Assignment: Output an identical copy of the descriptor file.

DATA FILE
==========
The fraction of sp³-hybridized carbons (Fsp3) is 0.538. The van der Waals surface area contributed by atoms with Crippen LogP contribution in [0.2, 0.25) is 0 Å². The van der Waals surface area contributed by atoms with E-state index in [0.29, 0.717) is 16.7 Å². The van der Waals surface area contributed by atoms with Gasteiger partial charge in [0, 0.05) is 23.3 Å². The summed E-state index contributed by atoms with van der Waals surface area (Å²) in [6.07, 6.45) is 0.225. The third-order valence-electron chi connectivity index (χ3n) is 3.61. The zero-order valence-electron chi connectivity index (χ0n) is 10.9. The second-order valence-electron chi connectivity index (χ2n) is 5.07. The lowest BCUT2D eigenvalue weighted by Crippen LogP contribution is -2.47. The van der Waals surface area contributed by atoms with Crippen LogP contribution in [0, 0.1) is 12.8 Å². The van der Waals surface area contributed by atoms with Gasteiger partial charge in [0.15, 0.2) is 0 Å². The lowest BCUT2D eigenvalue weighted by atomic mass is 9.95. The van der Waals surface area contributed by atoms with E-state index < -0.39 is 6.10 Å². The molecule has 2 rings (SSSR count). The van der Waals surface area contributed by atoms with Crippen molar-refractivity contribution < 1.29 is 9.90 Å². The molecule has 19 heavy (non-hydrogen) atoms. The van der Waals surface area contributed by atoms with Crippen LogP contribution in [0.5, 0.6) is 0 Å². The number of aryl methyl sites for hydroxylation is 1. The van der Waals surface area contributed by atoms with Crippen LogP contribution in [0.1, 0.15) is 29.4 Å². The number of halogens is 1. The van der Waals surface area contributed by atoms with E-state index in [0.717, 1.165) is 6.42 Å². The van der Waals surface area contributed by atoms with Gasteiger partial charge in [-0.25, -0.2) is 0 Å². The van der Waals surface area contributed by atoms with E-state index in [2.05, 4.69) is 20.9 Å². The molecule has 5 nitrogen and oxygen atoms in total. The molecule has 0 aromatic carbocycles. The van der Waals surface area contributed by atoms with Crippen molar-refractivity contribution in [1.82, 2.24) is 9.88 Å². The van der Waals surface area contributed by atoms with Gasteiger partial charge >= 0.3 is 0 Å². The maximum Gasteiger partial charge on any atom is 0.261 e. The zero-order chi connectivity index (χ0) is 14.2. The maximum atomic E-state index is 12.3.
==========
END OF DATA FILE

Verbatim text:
The fraction of sp³-hybridized carbons (Fsp3) is 0.538. The van der Waals surface area contributed by atoms with Crippen LogP contribution in [0.2, 0.25) is 0 Å². The van der Waals surface area contributed by atoms with E-state index in [0.29, 0.717) is 16.7 Å². The van der Waals surface area contributed by atoms with Gasteiger partial charge in [0, 0.05) is 23.3 Å². The summed E-state index contributed by atoms with van der Waals surface area (Å²) in [6.07, 6.45) is 0.225. The third-order valence-electron chi connectivity index (χ3n) is 3.61. The zero-order valence-electron chi connectivity index (χ0n) is 10.9. The second-order valence-electron chi connectivity index (χ2n) is 5.07. The lowest BCUT2D eigenvalue weighted by Crippen LogP contribution is -2.47. The van der Waals surface area contributed by atoms with Crippen LogP contribution in [0, 0.1) is 12.8 Å². The van der Waals surface area contributed by atoms with Gasteiger partial charge in [0.15, 0.2) is 0 Å². The lowest BCUT2D eigenvalue weighted by atomic mass is 9.95. The van der Waals surface area contributed by atoms with E-state index < -0.39 is 6.10 Å². The molecule has 2 rings (SSSR count). The van der Waals surface area contributed by atoms with Crippen molar-refractivity contribution < 1.29 is 9.90 Å². The molecule has 19 heavy (non-hydrogen) atoms. The van der Waals surface area contributed by atoms with Crippen LogP contribution in [0.5, 0.6) is 0 Å². The number of aryl methyl sites for hydroxylation is 1. The van der Waals surface area contributed by atoms with Crippen LogP contribution in [0.1, 0.15) is 29.4 Å². The number of halogens is 1. The van der Waals surface area contributed by atoms with E-state index in [0.717, 1.165) is 6.42 Å². The van der Waals surface area contributed by atoms with Gasteiger partial charge in [-0.25, -0.2) is 0 Å². The van der Waals surface area contributed by atoms with E-state index in [2.05, 4.69) is 20.9 Å². The molecule has 5 nitrogen and oxygen atoms in total. The molecule has 0 aromatic carbocycles. The van der Waals surface area contributed by atoms with Crippen molar-refractivity contribution in [1.82, 2.24) is 9.88 Å². The van der Waals surface area contributed by atoms with Gasteiger partial charge >= 0.3 is 0 Å². The maximum Gasteiger partial charge on any atom is 0.261 e. The zero-order chi connectivity index (χ0) is 14.2. The maximum atomic E-state index is 12.3.